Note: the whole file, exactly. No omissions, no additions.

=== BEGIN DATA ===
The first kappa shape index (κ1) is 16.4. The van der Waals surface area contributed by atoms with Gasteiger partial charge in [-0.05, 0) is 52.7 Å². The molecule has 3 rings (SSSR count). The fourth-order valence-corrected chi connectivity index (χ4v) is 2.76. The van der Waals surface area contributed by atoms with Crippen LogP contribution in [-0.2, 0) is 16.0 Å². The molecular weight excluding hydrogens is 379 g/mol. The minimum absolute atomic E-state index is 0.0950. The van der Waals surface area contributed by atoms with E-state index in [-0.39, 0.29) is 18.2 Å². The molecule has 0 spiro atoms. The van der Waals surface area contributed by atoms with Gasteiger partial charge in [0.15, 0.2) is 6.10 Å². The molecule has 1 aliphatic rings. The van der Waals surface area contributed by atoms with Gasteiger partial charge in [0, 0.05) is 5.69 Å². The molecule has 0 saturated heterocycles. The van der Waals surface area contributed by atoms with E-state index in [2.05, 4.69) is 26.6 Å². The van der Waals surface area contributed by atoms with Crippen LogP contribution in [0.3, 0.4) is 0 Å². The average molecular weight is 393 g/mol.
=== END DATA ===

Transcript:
The first kappa shape index (κ1) is 16.4. The van der Waals surface area contributed by atoms with Gasteiger partial charge in [-0.05, 0) is 52.7 Å². The molecule has 3 rings (SSSR count). The fourth-order valence-corrected chi connectivity index (χ4v) is 2.76. The van der Waals surface area contributed by atoms with Crippen LogP contribution in [-0.2, 0) is 16.0 Å². The molecular weight excluding hydrogens is 379 g/mol. The minimum absolute atomic E-state index is 0.0950. The van der Waals surface area contributed by atoms with E-state index in [-0.39, 0.29) is 18.2 Å². The molecule has 0 spiro atoms. The van der Waals surface area contributed by atoms with Gasteiger partial charge in [0.15, 0.2) is 6.10 Å². The molecule has 1 aliphatic rings. The van der Waals surface area contributed by atoms with Gasteiger partial charge in [0, 0.05) is 5.69 Å². The molecule has 0 saturated heterocycles. The van der Waals surface area contributed by atoms with E-state index in [2.05, 4.69) is 26.6 Å². The van der Waals surface area contributed by atoms with Crippen LogP contribution in [0.3, 0.4) is 0 Å². The average molecular weight is 393 g/mol.